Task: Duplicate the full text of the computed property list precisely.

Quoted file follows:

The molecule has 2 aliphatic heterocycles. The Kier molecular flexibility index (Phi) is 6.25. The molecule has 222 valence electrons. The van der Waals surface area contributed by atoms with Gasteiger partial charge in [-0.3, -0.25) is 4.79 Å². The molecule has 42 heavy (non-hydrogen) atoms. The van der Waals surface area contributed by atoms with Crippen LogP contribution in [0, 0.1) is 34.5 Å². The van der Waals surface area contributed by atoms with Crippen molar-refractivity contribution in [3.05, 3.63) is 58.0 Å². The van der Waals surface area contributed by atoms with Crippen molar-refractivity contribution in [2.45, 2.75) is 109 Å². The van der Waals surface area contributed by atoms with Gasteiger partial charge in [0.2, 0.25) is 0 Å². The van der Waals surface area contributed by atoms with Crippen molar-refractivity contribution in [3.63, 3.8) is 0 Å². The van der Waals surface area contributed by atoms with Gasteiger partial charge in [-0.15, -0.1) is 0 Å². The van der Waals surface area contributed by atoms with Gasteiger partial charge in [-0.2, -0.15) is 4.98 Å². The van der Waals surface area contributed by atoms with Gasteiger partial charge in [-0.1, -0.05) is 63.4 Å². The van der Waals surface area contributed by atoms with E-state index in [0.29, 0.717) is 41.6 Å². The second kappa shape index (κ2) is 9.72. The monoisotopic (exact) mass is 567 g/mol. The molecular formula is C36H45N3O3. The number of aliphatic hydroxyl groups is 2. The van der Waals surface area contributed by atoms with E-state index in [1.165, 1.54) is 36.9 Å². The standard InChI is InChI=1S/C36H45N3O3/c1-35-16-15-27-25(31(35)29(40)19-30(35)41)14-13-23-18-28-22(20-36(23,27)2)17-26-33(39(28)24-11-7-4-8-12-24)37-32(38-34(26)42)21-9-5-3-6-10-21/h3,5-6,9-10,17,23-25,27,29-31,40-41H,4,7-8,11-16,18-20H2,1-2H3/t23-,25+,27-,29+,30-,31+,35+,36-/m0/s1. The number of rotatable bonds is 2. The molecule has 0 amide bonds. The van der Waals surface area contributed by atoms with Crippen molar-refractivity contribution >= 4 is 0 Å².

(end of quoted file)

The molecule has 2 aliphatic heterocycles. The Kier molecular flexibility index (Phi) is 6.25. The molecule has 222 valence electrons. The van der Waals surface area contributed by atoms with Gasteiger partial charge in [-0.3, -0.25) is 4.79 Å². The molecule has 42 heavy (non-hydrogen) atoms. The van der Waals surface area contributed by atoms with Crippen LogP contribution in [0, 0.1) is 34.5 Å². The van der Waals surface area contributed by atoms with Crippen molar-refractivity contribution in [3.05, 3.63) is 58.0 Å². The van der Waals surface area contributed by atoms with Crippen molar-refractivity contribution in [2.45, 2.75) is 109 Å². The van der Waals surface area contributed by atoms with Gasteiger partial charge in [0.2, 0.25) is 0 Å². The van der Waals surface area contributed by atoms with Crippen molar-refractivity contribution in [3.63, 3.8) is 0 Å². The van der Waals surface area contributed by atoms with Gasteiger partial charge in [-0.15, -0.1) is 0 Å². The van der Waals surface area contributed by atoms with Gasteiger partial charge in [-0.2, -0.15) is 4.98 Å². The van der Waals surface area contributed by atoms with Gasteiger partial charge in [-0.1, -0.05) is 63.4 Å². The van der Waals surface area contributed by atoms with E-state index in [0.29, 0.717) is 41.6 Å². The second kappa shape index (κ2) is 9.72. The monoisotopic (exact) mass is 567 g/mol. The molecular formula is C36H45N3O3. The number of aliphatic hydroxyl groups is 2. The van der Waals surface area contributed by atoms with E-state index in [1.165, 1.54) is 36.9 Å². The standard InChI is InChI=1S/C36H45N3O3/c1-35-16-15-27-25(31(35)29(40)19-30(35)41)14-13-23-18-28-22(20-36(23,27)2)17-26-33(39(28)24-11-7-4-8-12-24)37-32(38-34(26)42)21-9-5-3-6-10-21/h3,5-6,9-10,17,23-25,27,29-31,40-41H,4,7-8,11-16,18-20H2,1-2H3/t23-,25+,27-,29+,30-,31+,35+,36-/m0/s1. The number of rotatable bonds is 2. The molecule has 0 amide bonds. The van der Waals surface area contributed by atoms with Crippen molar-refractivity contribution >= 4 is 0 Å².